The Hidden Face of Grief

Life is funny and then it’s sad. Life is a dance and then it’s a struggle. And then the sun comes out and all is grand. And then night falls.

Today, metaphorically speaking, I’m waiting for the sun to come out. I’m in a place in life I never thought I’d be and I’m walking in circles. I didn’t choose to be where I am—at least I didn’t consciously choose to be here. Instead I feel I’ve bounced from one experience to another, pushed about by destiny as a child, shoved by my adolescence and driven by an internal clock that demanded I follow steps in order, then tossed wildly as a parent by the choices of my daughters and the consequences that followed.

No, that’s not fair. I made some stupid choices. And I made some good ones. The same is true of my daughters. Only some of their choices were catalysts for reactions that shuffled me in a specific direction, but once on a path I made my own reactive choices that turned me in another direction. Action. Reaction.

(I would have liked to have known Newton so that we could sit at a bar one night and debate his theories.)

Truth be told, I’m a walking oxymoron. I’m happy with my life in general, but I’m unhappy with the pushes and shoves I’m experiencing right now in all aspects of my life. I feel tired, exhaustion in every pore of my body, and yet I’m restless. My mind wants to take flight and escape, but it also seeks comfort in the known. It’s no wonder I feel I’m walking in circles!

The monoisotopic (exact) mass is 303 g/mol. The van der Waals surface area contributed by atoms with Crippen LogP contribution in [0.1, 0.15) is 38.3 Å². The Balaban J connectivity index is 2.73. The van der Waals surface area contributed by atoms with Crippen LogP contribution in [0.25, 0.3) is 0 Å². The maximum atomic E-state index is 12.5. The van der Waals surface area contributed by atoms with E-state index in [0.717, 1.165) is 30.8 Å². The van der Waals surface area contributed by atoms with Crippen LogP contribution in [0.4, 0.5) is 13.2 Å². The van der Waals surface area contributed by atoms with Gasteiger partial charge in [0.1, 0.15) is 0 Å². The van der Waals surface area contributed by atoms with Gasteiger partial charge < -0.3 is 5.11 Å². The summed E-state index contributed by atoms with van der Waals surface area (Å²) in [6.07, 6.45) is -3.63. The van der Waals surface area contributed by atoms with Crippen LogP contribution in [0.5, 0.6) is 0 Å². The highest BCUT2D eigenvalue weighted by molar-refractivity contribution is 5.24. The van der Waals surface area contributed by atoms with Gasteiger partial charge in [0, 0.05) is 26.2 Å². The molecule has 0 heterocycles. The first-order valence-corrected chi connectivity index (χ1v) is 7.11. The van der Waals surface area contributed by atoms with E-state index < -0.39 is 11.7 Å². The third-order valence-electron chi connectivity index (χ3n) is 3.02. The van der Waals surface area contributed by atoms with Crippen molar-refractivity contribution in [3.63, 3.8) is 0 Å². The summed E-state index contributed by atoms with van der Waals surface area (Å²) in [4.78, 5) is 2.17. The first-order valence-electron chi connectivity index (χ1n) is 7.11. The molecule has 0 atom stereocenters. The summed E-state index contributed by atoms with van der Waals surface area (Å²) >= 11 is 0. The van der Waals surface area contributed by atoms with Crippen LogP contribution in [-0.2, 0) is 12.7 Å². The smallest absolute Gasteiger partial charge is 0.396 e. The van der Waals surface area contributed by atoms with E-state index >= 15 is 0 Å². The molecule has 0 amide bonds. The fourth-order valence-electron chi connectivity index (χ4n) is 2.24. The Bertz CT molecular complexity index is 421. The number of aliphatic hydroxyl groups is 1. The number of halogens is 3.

I want to walk in a straight line again! To have a destination, or at the very least, a path to follow that leads somewhere. And I want the sun to come out and shed light on the situation and bring warmth into my soul. I want the absence of heavy, the opposite of dark, the ease of mundane.

What I really want is for my youngest daughter to wake up and realize all the blessings she has in life, to add order and structure and discipline to her life, and to change in such a way that I don’t have to do the difficult work of being a parent. And I want this because it’s been difficult for too long a time and I’m tired of it being difficult.

Okay, so now that those words are on the page, I feel stupid and embarrassed. I love my children and I love being a mom. I really have no reason to complain. My husband and I count our blessings nearly every day and they are many. So perhaps what I’m dealing with this very moment—besides depression, self-pity, and an uncharacteristically weak spirit—is grief.

Now that, my friends, is indeed the ugly truth. I should have recognized its disturbing face in the dark shadows. It is no stranger to me.

I learned long ago that one can never be “cured” of grief. Certainly, you can overcome a tragic loss and after several weeks or months return to a state of feeling satisfied with the blessings in your life. But then some trigger will bring back a memory and sadness will creep into your soul. It could be a favorite song on the radio, or the fragrance of a specific perfume or cologne. It might be a milestone moment in life, such as a graduation, wedding, birth, death. Whatever the trigger, under its disguise grief can slither into your life quietly or stomp about like a wild storm. And the best thing you can do is face it head on, experience it in the moment, acknowledge it and let it have its limelight. Don’t fight it. Trust that it will tire itself out and slink back off into life like a chameleon. It is what it is and if you fight it, it will take fuel from your energy and rend you completely powerless. Let it be. This too shall pass.


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